"Ringer" (9 p.m., The CW): If not for the presence of "Buffy the Vampire Slayer" star Sarah Michelle Gellar, it's difficult to imagine this laughable thriller making it to air. Gellar stars as twin sisters Bridget (recovering addict, former exotic dancer), who shirks her duty to be a witness in a Wyoming murder trial, and Siobhan (wealthy, full-of-secrets New Yorker). Gellar's performance doesn't generate many distinctions between the two characters (Siobhan has better makeup and wears large sunglasses) and the show is at its most absurd in several scenes of Bridget and Siobhan together, "Patty Duke Show"-style, on a boat. (Tuesday)

"Unforgettable" (10 p.m., CBS): Pretty much a "Mentalist" retread, a former cop (Poppy Montgomery, "Without a Trace"), gets pulled back into police work where she uses her ability to remember every detail of what she sees to help solve crimes with her former lover (Dylan Baker, "Nip/Tuck"), who investigated the still-unsolved murder of someone close to her. Utterly forgettable. (Sept. 20)


"The X Factor" (8 p.m., Fox): Simon Cowell returns with a new singing-competition series -- this time with singing groups and fewer age-limit restrictions -- and he's bringing former "American Idol" co-star Paula Abdul with him to be on the judging panel. Not available for review. (Sept. 21)

"H8R" (8 p.m., The CW): Mario Lopez ("Extra") hosts this reality-ish series that features celebrities meeting regular people who hate them and trying to convince them they should not be "haters." In one episode, Snooki from "Jersey Shore" meets a guy who claims, "Snooki's birth is a hate crime to Italians." Based on that segment, watching "H8R" could make a viewer hate everyone involved in this waste of time. A completed episode was not available for review. (Wednesday)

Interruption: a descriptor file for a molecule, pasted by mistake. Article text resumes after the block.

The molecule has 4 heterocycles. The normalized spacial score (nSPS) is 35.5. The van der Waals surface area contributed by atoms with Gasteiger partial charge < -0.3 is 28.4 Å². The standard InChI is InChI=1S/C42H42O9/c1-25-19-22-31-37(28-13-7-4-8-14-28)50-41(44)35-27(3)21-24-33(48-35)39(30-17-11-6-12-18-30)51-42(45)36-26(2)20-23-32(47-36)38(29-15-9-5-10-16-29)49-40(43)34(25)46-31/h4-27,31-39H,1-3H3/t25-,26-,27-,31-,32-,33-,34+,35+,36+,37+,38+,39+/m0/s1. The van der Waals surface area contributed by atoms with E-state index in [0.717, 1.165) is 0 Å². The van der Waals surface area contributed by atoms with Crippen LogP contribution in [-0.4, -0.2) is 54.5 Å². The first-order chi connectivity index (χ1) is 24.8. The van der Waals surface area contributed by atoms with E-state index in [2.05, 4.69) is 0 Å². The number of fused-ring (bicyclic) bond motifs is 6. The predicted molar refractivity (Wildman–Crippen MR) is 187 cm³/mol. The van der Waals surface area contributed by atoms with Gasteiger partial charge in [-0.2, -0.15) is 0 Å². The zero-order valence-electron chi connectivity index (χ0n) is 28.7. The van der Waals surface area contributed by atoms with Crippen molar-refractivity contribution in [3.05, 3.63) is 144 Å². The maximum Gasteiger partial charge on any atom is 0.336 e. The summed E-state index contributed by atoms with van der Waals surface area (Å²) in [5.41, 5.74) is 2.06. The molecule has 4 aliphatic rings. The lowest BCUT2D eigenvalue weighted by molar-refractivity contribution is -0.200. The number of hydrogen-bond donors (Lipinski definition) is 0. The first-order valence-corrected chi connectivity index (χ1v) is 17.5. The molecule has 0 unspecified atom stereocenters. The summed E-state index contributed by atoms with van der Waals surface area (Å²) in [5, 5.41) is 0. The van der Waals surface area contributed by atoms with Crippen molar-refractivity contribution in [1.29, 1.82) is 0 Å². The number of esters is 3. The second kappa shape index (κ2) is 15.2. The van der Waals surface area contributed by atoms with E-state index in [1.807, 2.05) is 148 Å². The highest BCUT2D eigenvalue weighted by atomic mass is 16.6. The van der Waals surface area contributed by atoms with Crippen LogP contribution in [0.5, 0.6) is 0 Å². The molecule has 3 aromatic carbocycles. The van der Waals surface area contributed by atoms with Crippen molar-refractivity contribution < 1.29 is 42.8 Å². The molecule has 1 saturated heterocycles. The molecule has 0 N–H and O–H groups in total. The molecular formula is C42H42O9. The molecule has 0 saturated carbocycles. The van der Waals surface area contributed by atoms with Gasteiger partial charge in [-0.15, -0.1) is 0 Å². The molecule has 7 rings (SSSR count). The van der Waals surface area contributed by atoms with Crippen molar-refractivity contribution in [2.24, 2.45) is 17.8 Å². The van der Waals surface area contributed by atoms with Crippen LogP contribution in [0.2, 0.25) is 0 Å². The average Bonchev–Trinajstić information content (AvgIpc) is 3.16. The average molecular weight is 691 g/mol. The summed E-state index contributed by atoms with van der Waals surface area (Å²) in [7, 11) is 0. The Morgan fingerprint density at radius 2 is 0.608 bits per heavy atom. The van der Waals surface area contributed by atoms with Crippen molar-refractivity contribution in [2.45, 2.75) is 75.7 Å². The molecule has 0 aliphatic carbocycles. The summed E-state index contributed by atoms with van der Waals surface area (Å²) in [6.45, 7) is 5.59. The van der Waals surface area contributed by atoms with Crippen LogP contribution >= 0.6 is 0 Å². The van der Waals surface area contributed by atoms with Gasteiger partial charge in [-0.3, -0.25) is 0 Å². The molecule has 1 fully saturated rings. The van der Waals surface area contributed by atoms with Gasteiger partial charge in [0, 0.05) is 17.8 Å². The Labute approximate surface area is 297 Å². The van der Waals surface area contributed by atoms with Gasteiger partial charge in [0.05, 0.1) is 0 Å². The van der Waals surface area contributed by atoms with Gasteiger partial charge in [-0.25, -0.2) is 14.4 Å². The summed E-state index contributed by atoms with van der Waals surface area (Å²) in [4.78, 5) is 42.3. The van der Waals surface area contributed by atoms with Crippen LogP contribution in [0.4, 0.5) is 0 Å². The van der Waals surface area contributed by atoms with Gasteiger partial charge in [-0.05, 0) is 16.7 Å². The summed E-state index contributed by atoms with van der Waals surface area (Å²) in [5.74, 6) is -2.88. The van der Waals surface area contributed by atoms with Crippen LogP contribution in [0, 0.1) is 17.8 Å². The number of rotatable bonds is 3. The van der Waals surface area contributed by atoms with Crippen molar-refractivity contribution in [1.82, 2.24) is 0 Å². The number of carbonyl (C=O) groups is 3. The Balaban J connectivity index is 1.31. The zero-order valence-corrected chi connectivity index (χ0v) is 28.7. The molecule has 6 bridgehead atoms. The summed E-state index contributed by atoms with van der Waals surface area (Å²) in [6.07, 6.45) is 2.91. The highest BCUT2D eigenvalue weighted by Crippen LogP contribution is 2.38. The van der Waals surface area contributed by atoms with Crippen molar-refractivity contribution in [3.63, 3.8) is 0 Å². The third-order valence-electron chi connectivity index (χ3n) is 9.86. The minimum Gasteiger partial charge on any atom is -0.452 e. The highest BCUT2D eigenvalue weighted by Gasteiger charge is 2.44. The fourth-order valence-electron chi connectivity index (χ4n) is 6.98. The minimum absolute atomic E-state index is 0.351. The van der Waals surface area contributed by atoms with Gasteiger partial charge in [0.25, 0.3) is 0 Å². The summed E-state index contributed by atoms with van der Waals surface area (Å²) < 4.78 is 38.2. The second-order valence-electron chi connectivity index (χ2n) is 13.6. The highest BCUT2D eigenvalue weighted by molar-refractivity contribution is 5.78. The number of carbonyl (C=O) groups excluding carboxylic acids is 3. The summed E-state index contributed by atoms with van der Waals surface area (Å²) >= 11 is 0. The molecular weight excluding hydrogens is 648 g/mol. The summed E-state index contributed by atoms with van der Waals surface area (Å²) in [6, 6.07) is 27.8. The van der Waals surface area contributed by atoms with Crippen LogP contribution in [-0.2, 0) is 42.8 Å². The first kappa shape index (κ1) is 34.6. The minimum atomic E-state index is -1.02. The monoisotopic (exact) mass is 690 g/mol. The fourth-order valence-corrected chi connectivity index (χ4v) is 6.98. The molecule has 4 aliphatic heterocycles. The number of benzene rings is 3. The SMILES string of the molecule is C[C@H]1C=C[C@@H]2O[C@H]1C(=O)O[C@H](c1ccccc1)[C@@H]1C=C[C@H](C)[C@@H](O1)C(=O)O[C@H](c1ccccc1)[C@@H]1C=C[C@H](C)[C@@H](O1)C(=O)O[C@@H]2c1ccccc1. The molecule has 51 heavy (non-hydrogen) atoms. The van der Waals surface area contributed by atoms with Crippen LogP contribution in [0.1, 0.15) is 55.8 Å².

"Up All Night" (8 p.m., NBC): With a strong cast and an intermittently funny script, this new-parents comedy shows potential with its depiction of modern parenting. Reagan (Christina Applegate, "Samantha Who?") and Chris (Will Arnett, "Arrested Development") are new parents still pining for their younger, party-hardy days. Maya Rudolph co-stars as Ava, Reagan's talk-show-host boss. Admirably, Reagan and Chris have real conversations; conflict is not built on a misunderstanding as so often happens in comedies. But the show is more believable than it is a comedic gem. (Preview 10 p.m. Wednesday, Sept. 14; time-period premiere Sept. 21)

"Free Agents" (8:30 p.m., NBC): The pilot puts its worst foot forward as public-relations executive Alex (Hank Azaria, "Huff") lands in bed with co-worker Helen (Kathryn Hahn, "Hung") where Alex engages in a post-coital tear-fest. Both Alex and Helen are broken people -- he's recently divorced, she's obsessed with her dead fiance -- but as the pilot goes on they each become more appealing. Directed by Todd Holland, this dark comedy has its moments, particularly in the office setting, but it still needs work. (Preview 10:30 p.m. Wednesday, Sept. 14; time-period premiere Sept. 21)

"Suburgatory" (8:30 p.m., ABC): A father (Jeremy Sisto) moves his teenage daughter (Jane Levy) from New York City to the suburbs, where she's miserable. The pilot offers some fun commentary on suburban cliches (moms toting enormous frozen coffee drinks), but the show is so focused on teens that it's a little difficult to see how this will work positioned between more broad-appeal comedies "The Middle" and "Modern Family." It almost feels like a CW show -- if The CW still aired comedies. (Sept. 28)